Companies are showing increasing interest in using brain-monitoring technology (‘neurotech’) to keep track of what their workers are up to.
Trials at a French-owned TotalPrix discount store have already proved the value of the technology, by electrocuting and grassing up staff,
Retail assistants on minimum wage wore a special beanie hat that monitored their brain waves. While the staff were stacking shelves, talking to customers or working at the checkout, there was no discernible brain activity. However, brain activity ‘lit up’ when staff nipped outside for a vape or a quick shag, when they played on-line gambling games, and when they were nicking stuff.
The store manager was impressed. He said that the store didn’t hire people to think and that the neurotech gizmos clearly showed that when staff are thinking, they are up to no good.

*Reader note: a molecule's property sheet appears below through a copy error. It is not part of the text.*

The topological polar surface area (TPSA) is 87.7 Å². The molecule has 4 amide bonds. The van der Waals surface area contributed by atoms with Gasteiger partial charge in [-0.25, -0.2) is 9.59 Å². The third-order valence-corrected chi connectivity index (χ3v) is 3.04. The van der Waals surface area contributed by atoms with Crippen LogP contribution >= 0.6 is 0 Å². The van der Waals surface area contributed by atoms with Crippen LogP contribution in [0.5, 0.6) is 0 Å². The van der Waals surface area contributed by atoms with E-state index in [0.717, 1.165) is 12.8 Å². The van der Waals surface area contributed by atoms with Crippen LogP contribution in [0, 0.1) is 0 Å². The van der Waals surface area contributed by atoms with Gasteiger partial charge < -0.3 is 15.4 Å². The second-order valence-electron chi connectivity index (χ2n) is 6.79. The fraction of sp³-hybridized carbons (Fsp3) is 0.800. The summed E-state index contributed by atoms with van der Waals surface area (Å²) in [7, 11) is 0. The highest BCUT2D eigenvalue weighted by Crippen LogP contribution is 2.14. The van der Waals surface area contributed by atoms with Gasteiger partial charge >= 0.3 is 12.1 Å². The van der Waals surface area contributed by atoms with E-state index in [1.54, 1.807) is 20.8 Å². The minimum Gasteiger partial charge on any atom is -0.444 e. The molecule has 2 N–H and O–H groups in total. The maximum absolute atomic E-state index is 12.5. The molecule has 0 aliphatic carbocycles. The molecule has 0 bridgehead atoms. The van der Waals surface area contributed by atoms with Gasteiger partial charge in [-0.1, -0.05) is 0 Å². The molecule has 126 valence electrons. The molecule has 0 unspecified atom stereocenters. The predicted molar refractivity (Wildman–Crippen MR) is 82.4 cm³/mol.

The staff, however, proved resourceful in undermining management’s attempts to watch their every move. One staff member sold his £60,000 neuro-beanie to a customer for a pound (everything’s a pound) and another dodged the surveillance by putting the hat on his dog. This staff member was subsequently fired, as the dog had, apparently, been thinking bad things.
Future iterations of the technology may be able to deliver larger, more painful electric shocks if independent thought is detected and fatal ones if staff members appear to be unionising.